But there may be hope for the future. Studies have found that smoking rates have declined in the past couple of years since the pandemic. There were about 1.73 million less teens smoking in 2021 versus 2019. In recent research, it was found that the leading cause for non-smoking in teens was “health issues.” It appears that the years of detailed cancer explanations in health classes are paying off, as teens exposed to the consequences of smoking are more likely to think of it as harmful to society and their health. Media movements and posts against smoking and tobacco use are also making an impact on lowering teen smoking rates. So, can the future generations write a new chapter? One which does not feature smoking as the sidekick? With all of these promising statistics, there is certainly enough to fuel the hope that humanity’s current trajectory will push us past our old habits and into a smoke-free world.






 “Smoke Gets in Your Eyes: 20th Century Tobacco Advertisements.” National Museum of American History, 17 Mar. 2014, Accessed 3 June 2023.

“Smoking - a Culture of Dependence, Native American Influence, and Mass Consumption | Britannica.” Encyclopædia Britannica, 2023, Accessed 3 June 2023.

HealthDay. “Social Media Has Big Impact on People Taking up Smoking, Vaping.” US News & World Report, U.S. News & World Report, 2022,,future%2C%20compared%20to%20those%20who%20never%20viewed%20it. Accessed 3 June 2023.

‌“Tobacco Imagery Featured in More Oscar-Nominated Movies This Year, Including 70% of Best Picture Nominees.” Truth Initiative, 2023, Accessed 3 June 2023.

‌“Smoking Rates Decline Steeply in Teens in 2021.” Truth Initiative, 2021, Accessed 3 June 2023.

The author's comments:

Originally I wrote this piece for my school newspaper but it was declined because it was "too heavy!" Personally, I think find this to be a relevant topic that impacts teens and therefore we should be aware of it. 

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This article has 2 comments.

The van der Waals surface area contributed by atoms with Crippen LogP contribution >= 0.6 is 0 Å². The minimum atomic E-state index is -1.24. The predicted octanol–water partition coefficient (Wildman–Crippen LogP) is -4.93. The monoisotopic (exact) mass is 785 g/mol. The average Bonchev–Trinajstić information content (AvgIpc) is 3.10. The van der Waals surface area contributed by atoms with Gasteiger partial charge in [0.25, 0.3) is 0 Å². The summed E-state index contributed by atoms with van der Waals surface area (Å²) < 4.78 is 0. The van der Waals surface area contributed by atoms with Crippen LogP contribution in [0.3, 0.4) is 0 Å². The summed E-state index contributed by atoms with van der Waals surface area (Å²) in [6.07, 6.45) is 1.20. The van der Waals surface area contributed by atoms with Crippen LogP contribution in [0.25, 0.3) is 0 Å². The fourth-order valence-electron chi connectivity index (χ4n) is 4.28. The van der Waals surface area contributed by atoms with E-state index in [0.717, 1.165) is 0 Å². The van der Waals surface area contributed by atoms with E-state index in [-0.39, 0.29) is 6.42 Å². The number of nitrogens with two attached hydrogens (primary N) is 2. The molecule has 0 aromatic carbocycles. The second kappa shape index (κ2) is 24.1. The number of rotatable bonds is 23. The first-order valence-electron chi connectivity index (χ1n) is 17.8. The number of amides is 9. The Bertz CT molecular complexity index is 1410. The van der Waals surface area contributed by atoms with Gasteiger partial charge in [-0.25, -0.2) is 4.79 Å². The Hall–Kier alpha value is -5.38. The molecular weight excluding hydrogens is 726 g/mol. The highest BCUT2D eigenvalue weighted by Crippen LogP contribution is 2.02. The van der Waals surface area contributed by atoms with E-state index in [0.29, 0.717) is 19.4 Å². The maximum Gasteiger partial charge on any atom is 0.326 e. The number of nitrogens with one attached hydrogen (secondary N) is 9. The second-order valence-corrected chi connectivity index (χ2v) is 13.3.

on Jul. 7 at 5:31 pm
elooseygoosey BRONZE, Seattle, Washington
2 articles 0 photos 2 comments

Favorite Quote:
“Hateful to me as the gates of Hades is that man who hides one thing in his heart and speaks another.”
― Homer, The Iliad

@HenryBillinghurst thank you so much for taking the time to pick through my article and leave a message- i'm genuinely touched! good writers are the best at complimenting others, it's probably something to do with the wording lol

i do enjoy greek and classic literature very much! the iliad is one of my favorites thanks to the lengthy descriptions homer goes to do describe achilles' wrath. i'm not as well read in greek literature and the hellenistic era as i'd like to be, no thanks to the current lack of popularity in that area, but i try to get my hands on the "we'll eventually read this in english class" kind of pieces. what are some of your favorite works?

on Jun. 29 at 9:42 am
HenryBillinghurst BRONZE, Boulder, Colorado
4 articles 0 photos 9 comments

Favorite Quote:
"Know Thyself" - Thales of Miletus (attributed)

Fie! That's rather unfortunate and blind-sighted that your school paper should deny this piece. Really well done, and of course ends on a promising note. Kudos, @elooseygoosey ! You do an excellent job attributing the omnipresence of cigarrette consumption to false marketing and their prevalence in popular media, which I would very much agree with, especially with your sources. The history you present was most compelling, as I'm admittedly not as familiar as I should be with the ancestry of the dreadful things; but presented well, and I enjoyed it. This certainly ought to have achieved the Editor's Choice Award or even Mag!

(Also, I found this piece from your comment on someone else's work- I'm as well very taken to Greek literature, such as Oresteia and, of course, The Iliad, from which you take a very representative quote. I presume you enjoy Hellenistic pieces?)